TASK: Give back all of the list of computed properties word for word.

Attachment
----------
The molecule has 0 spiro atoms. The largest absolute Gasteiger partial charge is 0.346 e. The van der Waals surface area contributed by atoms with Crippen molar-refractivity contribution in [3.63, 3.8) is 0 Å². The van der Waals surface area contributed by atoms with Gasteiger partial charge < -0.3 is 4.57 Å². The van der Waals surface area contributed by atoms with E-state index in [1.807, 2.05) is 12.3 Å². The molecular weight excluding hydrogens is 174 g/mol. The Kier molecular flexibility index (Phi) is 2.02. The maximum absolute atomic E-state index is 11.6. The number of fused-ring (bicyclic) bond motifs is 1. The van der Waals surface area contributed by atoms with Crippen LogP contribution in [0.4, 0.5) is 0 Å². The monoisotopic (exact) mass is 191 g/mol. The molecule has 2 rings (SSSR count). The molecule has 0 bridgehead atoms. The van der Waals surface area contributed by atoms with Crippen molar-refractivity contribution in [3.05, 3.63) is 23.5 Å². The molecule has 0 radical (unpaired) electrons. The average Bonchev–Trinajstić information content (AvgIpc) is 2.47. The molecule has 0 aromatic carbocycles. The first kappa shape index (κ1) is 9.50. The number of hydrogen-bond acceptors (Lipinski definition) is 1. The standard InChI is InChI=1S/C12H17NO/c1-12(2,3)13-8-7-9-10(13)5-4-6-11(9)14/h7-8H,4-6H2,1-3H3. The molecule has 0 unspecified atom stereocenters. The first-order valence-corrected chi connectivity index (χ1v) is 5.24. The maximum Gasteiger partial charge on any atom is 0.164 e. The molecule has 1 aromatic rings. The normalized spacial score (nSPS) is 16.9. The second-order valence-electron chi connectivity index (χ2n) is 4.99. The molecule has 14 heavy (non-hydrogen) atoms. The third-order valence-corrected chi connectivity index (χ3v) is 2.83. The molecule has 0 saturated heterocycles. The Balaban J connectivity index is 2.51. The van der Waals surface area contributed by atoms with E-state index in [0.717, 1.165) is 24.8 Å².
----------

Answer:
The molecule has 0 spiro atoms. The largest absolute Gasteiger partial charge is 0.346 e. The van der Waals surface area contributed by atoms with Crippen molar-refractivity contribution in [3.63, 3.8) is 0 Å². The van der Waals surface area contributed by atoms with Gasteiger partial charge < -0.3 is 4.57 Å². The van der Waals surface area contributed by atoms with E-state index in [1.807, 2.05) is 12.3 Å². The molecular weight excluding hydrogens is 174 g/mol. The Kier molecular flexibility index (Phi) is 2.02. The maximum absolute atomic E-state index is 11.6. The number of fused-ring (bicyclic) bond motifs is 1. The van der Waals surface area contributed by atoms with Crippen LogP contribution in [0.4, 0.5) is 0 Å². The monoisotopic (exact) mass is 191 g/mol. The molecule has 2 rings (SSSR count). The molecule has 0 bridgehead atoms. The van der Waals surface area contributed by atoms with Crippen molar-refractivity contribution in [3.05, 3.63) is 23.5 Å². The molecule has 0 radical (unpaired) electrons. The average Bonchev–Trinajstić information content (AvgIpc) is 2.47. The molecule has 0 aromatic carbocycles. The first kappa shape index (κ1) is 9.50. The number of hydrogen-bond acceptors (Lipinski definition) is 1. The standard InChI is InChI=1S/C12H17NO/c1-12(2,3)13-8-7-9-10(13)5-4-6-11(9)14/h7-8H,4-6H2,1-3H3. The molecule has 0 unspecified atom stereocenters. The first-order valence-corrected chi connectivity index (χ1v) is 5.24. The maximum Gasteiger partial charge on any atom is 0.164 e. The molecule has 1 aromatic rings. The normalized spacial score (nSPS) is 16.9. The second-order valence-electron chi connectivity index (χ2n) is 4.99. The molecule has 14 heavy (non-hydrogen) atoms. The third-order valence-corrected chi connectivity index (χ3v) is 2.83. The molecule has 0 saturated heterocycles. The Balaban J connectivity index is 2.51. The van der Waals surface area contributed by atoms with E-state index in [0.717, 1.165) is 24.8 Å².